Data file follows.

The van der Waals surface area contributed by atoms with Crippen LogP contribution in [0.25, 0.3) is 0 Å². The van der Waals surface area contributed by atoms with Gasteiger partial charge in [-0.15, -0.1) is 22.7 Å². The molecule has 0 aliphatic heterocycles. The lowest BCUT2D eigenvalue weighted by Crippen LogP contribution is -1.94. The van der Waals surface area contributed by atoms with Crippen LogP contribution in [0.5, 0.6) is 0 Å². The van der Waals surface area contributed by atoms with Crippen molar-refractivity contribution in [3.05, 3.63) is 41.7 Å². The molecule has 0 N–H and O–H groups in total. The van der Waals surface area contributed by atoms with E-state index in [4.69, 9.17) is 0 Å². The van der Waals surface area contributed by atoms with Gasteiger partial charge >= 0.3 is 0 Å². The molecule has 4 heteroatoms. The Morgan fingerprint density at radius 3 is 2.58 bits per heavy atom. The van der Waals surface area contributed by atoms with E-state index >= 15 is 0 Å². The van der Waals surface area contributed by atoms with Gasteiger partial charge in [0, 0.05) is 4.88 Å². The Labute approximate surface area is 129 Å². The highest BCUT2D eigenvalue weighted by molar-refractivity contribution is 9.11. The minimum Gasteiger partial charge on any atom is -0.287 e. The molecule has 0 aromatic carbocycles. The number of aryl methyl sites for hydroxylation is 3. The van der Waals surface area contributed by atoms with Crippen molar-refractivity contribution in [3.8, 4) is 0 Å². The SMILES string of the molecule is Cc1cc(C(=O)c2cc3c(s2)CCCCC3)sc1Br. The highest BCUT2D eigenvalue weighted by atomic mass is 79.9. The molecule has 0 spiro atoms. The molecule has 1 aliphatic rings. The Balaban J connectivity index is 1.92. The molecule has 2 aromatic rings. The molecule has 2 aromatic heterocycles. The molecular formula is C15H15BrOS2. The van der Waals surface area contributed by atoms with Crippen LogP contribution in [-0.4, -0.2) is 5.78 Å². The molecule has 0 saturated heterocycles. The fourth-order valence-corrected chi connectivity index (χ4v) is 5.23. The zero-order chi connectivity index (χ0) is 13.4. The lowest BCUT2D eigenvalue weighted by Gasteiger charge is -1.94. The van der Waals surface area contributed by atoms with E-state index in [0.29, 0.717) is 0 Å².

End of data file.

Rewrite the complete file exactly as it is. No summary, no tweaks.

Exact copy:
The van der Waals surface area contributed by atoms with Crippen LogP contribution in [0.25, 0.3) is 0 Å². The van der Waals surface area contributed by atoms with Gasteiger partial charge in [-0.15, -0.1) is 22.7 Å². The molecule has 0 aliphatic heterocycles. The lowest BCUT2D eigenvalue weighted by Crippen LogP contribution is -1.94. The van der Waals surface area contributed by atoms with Crippen LogP contribution in [0.5, 0.6) is 0 Å². The van der Waals surface area contributed by atoms with Crippen molar-refractivity contribution in [3.05, 3.63) is 41.7 Å². The molecule has 0 N–H and O–H groups in total. The van der Waals surface area contributed by atoms with E-state index in [4.69, 9.17) is 0 Å². The van der Waals surface area contributed by atoms with Gasteiger partial charge >= 0.3 is 0 Å². The molecule has 4 heteroatoms. The Morgan fingerprint density at radius 3 is 2.58 bits per heavy atom. The van der Waals surface area contributed by atoms with E-state index >= 15 is 0 Å². The van der Waals surface area contributed by atoms with Gasteiger partial charge in [0, 0.05) is 4.88 Å². The Labute approximate surface area is 129 Å². The highest BCUT2D eigenvalue weighted by molar-refractivity contribution is 9.11. The minimum Gasteiger partial charge on any atom is -0.287 e. The molecule has 0 aromatic carbocycles. The number of aryl methyl sites for hydroxylation is 3. The van der Waals surface area contributed by atoms with Crippen molar-refractivity contribution in [3.8, 4) is 0 Å². The SMILES string of the molecule is Cc1cc(C(=O)c2cc3c(s2)CCCCC3)sc1Br. The highest BCUT2D eigenvalue weighted by atomic mass is 79.9. The molecule has 0 spiro atoms. The molecule has 1 aliphatic rings. The Balaban J connectivity index is 1.92. The molecule has 2 aromatic rings. The molecule has 2 aromatic heterocycles. The molecular formula is C15H15BrOS2. The van der Waals surface area contributed by atoms with Crippen LogP contribution in [-0.4, -0.2) is 5.78 Å². The molecule has 0 saturated heterocycles. The fourth-order valence-corrected chi connectivity index (χ4v) is 5.23. The zero-order chi connectivity index (χ0) is 13.4. The lowest BCUT2D eigenvalue weighted by Gasteiger charge is -1.94. The van der Waals surface area contributed by atoms with E-state index in [0.29, 0.717) is 0 Å².